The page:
Enter Psi, Omega's retarded, ahem, special little brother.

(nods) As I said in the first place, if I eliminate the game-theoretical concerns, and I am confident that "bamboozled" isn't just meaningless gibberish, then I'll take either bet if offered.

Comment author: Kawoomba 24 May 2013 09:27:18PM *  0 points [-]

You're just trying to find out whether X is binary, then - if it is binary - you'd assign even odds, in the absence of any other information.

However, it's not enough for "blue" - "not blue" to be established as a binary attribute, we also need to weigh in the chances of the semantic content (the definition of 'blue', unknown to us at that time) corresponding to any physical attributes.

Binarity isn't the same as "describes a concept which translates to reality". When you say meaningful, you (I think) refer to the former, while I refer to the latter. With 'nonsense' I didn't mean 'non-binary', but instead 'if you had the actual definition of the color attribute, you'd find that it probably doesn't correspond to any meaningful property of the world, and as such that not having the property is vastly more likely, which would be "ball isn't blue (because nothing is blue, blue is e.g. about having blue-quarks, which don't model reality)".

Comment author: TheOtherDave 24 May 2013 10:37:51PM 1 point [-]

Binarity isn't the same as "describes a concept which translates to reality".

I'll accept that in general.

When you say meaningful, you (I think) refer to the former, while I refer to the latter.

In this context, I fail to understand what is entailed by that supposed difference.

Put another way: I fail to understand how "X"/"not X" can be a binary attribute of a physical system (a ball, a monitor, whatever) if X doesn't correspond to a physical attribute, or a "concept which translates to reality". Can you give me an example of such an X?

Put yet another way: if there's no translation of X to reality, if there's no physical attribute to which X corresponds, then it seems to me neither "X" nor "not X" can be true or meaningful. What in the world could they possibly mean? What evidence would compel confidence in one proposition or the other?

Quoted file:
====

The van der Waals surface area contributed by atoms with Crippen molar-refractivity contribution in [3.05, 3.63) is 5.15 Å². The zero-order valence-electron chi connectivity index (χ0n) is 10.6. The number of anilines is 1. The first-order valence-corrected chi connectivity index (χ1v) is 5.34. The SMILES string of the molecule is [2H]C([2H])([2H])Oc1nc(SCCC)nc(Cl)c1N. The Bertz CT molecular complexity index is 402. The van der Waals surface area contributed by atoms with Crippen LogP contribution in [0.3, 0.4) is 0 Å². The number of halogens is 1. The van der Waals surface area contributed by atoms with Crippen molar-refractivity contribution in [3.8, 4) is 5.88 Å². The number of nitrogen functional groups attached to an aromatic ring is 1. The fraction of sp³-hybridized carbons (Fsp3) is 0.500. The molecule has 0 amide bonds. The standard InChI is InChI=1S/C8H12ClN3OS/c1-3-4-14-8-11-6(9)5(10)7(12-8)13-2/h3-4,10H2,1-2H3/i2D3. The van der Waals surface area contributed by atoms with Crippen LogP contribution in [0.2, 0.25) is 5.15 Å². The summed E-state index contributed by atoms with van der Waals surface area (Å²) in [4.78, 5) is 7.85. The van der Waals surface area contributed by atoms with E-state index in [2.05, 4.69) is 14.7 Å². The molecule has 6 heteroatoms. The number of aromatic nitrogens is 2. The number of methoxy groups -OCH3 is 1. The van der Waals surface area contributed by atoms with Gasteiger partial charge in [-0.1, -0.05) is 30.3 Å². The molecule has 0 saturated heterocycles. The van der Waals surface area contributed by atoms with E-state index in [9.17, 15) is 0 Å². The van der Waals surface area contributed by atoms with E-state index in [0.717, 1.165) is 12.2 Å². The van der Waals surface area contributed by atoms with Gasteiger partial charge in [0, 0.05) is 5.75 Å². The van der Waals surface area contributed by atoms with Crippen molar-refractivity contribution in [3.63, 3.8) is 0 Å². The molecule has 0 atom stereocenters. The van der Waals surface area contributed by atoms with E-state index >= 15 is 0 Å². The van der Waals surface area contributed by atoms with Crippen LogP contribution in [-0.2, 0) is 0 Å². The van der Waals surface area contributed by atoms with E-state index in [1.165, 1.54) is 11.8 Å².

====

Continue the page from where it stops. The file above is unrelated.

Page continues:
Looked at yet a different way...

case 1: I am confident phlogiston doesn't exist.

I am confident of this because of evidence related to how friction works, how combustion works, because burning things can cause their mass to increase, for various other reasons. (P1) "My stove has phlogiston" is meaningful -- for example, I know what it would be to test for its truth or falsehood -- and based on other evidence I am confident it's false. (P2) "My stove has no phlogiston" is meaningful, and based on other evidence I am confident it's true.

If you remove all my evidence for the truth or falsehood of P1/P2, but somehow preserve my confidence in the meaningfulness of "phlogiston", you seem to be saying that my P(P1) << P(P2).

case 2: I am confident photons exist. Similarly to P1/P2, I'm confident that P3 ("My lightbulb generates photons") is true, and P4 ("My lightbulb generates no photons") is false, and "photon" is meaningful. Remove my evidence for P3/P4 but preserve my confidence in the meaningfulness of "photon", should my P(P3) << P(P4)? Or should my P(P3) >> P(P4)?

I don't see any grounds for justifying either. Do you?

Comment author: Kawoomba 25 May 2013 06:19:29AM *  0 points [-]

I don't see any grounds for justifying either. Do you?

Yes. P1 also entails that phlogiston theory is an accurate descriptor of reality - after all, it is saying your stove has phlogiston. P2 does not entail that phlogiston theory is an accurate descriptor of reality. Rejecting that your stove contains phlogiston can be done on the basis of "chances are nothing contains phlogiston, not knowing anything about phlogiston theory, it's probably not real, duh", which is why P(P2)>>P(P1).